Psychological safety is a relatively new concept, and getting more traction in recent literature in sport psychology.
However, many people in sport still don’t know what this actually means or why it is important. Here’s everything we know about psychological safety so far, and why it matters...
What is psychological safety?
Training settings can be a damaging place for athletes, particularly when individuals feel as though they can’t talk about their insecurities and are scared to make mistakes. Psychological safety focuses on creating a healthy atmosphere that in turn allows athletes to thrive and become the best athlete they can be. Without this, there can be negative effects on the athlete and the team.
Psychological safety has been defined as a belief that a team feels safe to share “interpersonal risk-taking, such as asking for help, admitting one’s errors, or seeking feedback from others”.
Athletes in a psychologically safe environment are genuinely interested in their teammates, have positive intensions towards one another, as well as a mutual respect for others’ competence, especially when mistakes are made.
When athletes feel psychologically unsafe in their team, this means they are reluctant to demonstrate their vulnerabilities, even if it could benefit the team, as they believe it puts them at risk of appearing incompetent or weak and posing a threat to their self-image. This is not a healthy environment for athletes to be able to work in.
So, what is the difference between a psychologically safe environment and a psychological dangerous environment?
Psychological Safety VS Psychological Danger
Here are some of the differences between a psychologically safe environment and a psychological dangerous one…
What has the research found about psychological safety?
Research has looked into the role of leadership in psychological safety.
The study revealed that with high-quality identity leadership, coaches, captains and athlete leaders all contributed to strengthening team members’ identification with the team. This means that athletes acknowledged and valued being part of the team. They found that this shared sense of being a team meant that athletes felt psychologically safe in their team to speak up, provide input and take risks.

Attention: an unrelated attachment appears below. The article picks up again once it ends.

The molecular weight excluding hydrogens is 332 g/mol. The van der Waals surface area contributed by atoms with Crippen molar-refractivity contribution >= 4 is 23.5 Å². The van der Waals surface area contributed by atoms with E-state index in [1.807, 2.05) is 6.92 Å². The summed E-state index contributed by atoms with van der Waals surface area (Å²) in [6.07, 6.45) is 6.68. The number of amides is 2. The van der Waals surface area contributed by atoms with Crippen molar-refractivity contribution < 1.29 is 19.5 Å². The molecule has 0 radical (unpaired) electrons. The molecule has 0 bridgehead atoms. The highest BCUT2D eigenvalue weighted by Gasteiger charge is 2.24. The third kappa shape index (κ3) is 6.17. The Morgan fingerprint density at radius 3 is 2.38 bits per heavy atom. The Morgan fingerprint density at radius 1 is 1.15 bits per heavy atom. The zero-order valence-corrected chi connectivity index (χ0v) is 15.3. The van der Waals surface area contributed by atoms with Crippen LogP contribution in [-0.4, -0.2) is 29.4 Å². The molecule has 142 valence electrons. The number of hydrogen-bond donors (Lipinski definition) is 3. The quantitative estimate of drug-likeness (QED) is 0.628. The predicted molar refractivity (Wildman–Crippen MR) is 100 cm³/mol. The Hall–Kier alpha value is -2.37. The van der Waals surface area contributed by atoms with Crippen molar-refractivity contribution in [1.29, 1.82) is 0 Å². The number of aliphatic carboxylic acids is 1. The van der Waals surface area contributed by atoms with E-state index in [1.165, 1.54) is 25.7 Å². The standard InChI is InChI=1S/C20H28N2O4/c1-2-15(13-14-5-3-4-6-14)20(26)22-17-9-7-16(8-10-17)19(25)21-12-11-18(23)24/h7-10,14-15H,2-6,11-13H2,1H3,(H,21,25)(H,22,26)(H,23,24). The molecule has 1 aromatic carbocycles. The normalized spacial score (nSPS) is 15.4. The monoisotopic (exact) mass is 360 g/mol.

This psychological safety within teams also created two pathways:
- A team-orientated pathway, which lead to good teamwork, resilience and athletes feeling satisfied with the team performance.
- An individual-orientated pathway where psychological safety created a buffer against athletes burning out and therefore enhancing their health.
This research suggests that a shared leadership in which team members are encouraged to engage in identity leadership leads to a shared sense of “we” and “us”, creating a psychologically safe environment, which in turn improves team functioning and health.
So, why is a psychologically safe environment so important?
- It is a key component in cultivating successful performance;
- It allows for better teamwork, resilience and athlete satisfaction;
- It is important for the health of athletes by protecting them from burnout;
- It creates an environment where athletes feel safe to speak up and share ideas, ask for help and admit to mistakes;
- Athletes embrace their mistakes and treat failure as learning;
- It allows team members to feel accepted so they can flourish and fulfil their full potential without fear.
Gareth Southgate, manager of England’s 2018 football team for the FIFA World Cup, illustrates that a psychologically safe environment is important for developing good performances: “I want the team to be making mistakes because if they are making mistakes, then they are trying things. For me, all of our players, if they want to try and be as good as they can be, they have to try things and we have to accept that it might mean the odd failure; but what you then maybe get is the odd moment like they produced tonight, which is ‘wow!’”
It is clear how important a psychological safe environment is for creating a healthy place to train and become the best athlete you can be. Coaches and athletes need to be aware of this and understand the impact it can have on performance. It is not only important for physical performance, but also mentally for athletes, allowing them to feel safe and accepted so they are confident to perform at their best.